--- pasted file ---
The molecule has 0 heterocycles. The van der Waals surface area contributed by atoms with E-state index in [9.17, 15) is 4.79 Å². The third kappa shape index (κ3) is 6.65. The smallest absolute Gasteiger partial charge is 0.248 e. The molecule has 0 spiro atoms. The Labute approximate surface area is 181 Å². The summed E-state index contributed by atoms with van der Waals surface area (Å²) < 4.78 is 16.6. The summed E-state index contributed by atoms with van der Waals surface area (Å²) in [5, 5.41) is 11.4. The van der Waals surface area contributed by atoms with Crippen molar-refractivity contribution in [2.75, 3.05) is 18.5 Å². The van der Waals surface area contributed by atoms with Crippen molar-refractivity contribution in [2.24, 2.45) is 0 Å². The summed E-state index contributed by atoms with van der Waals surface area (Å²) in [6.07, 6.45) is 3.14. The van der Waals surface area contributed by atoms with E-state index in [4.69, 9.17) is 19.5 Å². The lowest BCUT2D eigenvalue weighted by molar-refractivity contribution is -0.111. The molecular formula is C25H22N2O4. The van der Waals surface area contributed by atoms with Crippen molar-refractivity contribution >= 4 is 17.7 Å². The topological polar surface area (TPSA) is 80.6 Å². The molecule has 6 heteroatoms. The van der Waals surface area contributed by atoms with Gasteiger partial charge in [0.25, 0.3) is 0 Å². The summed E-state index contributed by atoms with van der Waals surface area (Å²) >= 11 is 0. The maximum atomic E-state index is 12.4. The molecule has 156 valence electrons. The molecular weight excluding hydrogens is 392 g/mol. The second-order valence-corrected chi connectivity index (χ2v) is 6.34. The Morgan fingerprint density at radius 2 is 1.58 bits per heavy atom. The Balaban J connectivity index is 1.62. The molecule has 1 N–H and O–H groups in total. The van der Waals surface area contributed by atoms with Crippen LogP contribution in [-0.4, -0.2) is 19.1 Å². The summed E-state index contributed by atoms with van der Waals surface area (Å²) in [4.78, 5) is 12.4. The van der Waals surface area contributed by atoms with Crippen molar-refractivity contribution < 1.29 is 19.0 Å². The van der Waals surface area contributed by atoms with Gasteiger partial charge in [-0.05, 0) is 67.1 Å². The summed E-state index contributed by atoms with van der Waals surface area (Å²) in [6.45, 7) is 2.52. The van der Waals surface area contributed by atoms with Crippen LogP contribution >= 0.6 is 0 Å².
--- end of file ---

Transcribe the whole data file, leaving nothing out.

The molecule has 0 heterocycles. The van der Waals surface area contributed by atoms with E-state index in [9.17, 15) is 4.79 Å². The third kappa shape index (κ3) is 6.65. The smallest absolute Gasteiger partial charge is 0.248 e. The molecule has 0 spiro atoms. The Labute approximate surface area is 181 Å². The summed E-state index contributed by atoms with van der Waals surface area (Å²) < 4.78 is 16.6. The summed E-state index contributed by atoms with van der Waals surface area (Å²) in [5, 5.41) is 11.4. The van der Waals surface area contributed by atoms with Crippen molar-refractivity contribution in [2.75, 3.05) is 18.5 Å². The van der Waals surface area contributed by atoms with Crippen molar-refractivity contribution in [2.24, 2.45) is 0 Å². The summed E-state index contributed by atoms with van der Waals surface area (Å²) in [6.07, 6.45) is 3.14. The van der Waals surface area contributed by atoms with E-state index in [4.69, 9.17) is 19.5 Å². The lowest BCUT2D eigenvalue weighted by molar-refractivity contribution is -0.111. The molecular formula is C25H22N2O4. The van der Waals surface area contributed by atoms with Crippen molar-refractivity contribution >= 4 is 17.7 Å². The topological polar surface area (TPSA) is 80.6 Å². The molecule has 6 heteroatoms. The van der Waals surface area contributed by atoms with Gasteiger partial charge in [0.25, 0.3) is 0 Å². The summed E-state index contributed by atoms with van der Waals surface area (Å²) >= 11 is 0. The maximum atomic E-state index is 12.4. The molecule has 156 valence electrons. The molecular weight excluding hydrogens is 392 g/mol. The second-order valence-corrected chi connectivity index (χ2v) is 6.34. The Morgan fingerprint density at radius 2 is 1.58 bits per heavy atom. The Balaban J connectivity index is 1.62. The molecule has 1 N–H and O–H groups in total. The van der Waals surface area contributed by atoms with Crippen LogP contribution in [-0.4, -0.2) is 19.1 Å². The summed E-state index contributed by atoms with van der Waals surface area (Å²) in [4.78, 5) is 12.4. The van der Waals surface area contributed by atoms with Crippen molar-refractivity contribution < 1.29 is 19.0 Å². The van der Waals surface area contributed by atoms with Gasteiger partial charge in [-0.05, 0) is 67.1 Å². The summed E-state index contributed by atoms with van der Waals surface area (Å²) in [6.45, 7) is 2.52. The van der Waals surface area contributed by atoms with Crippen LogP contribution >= 0.6 is 0 Å².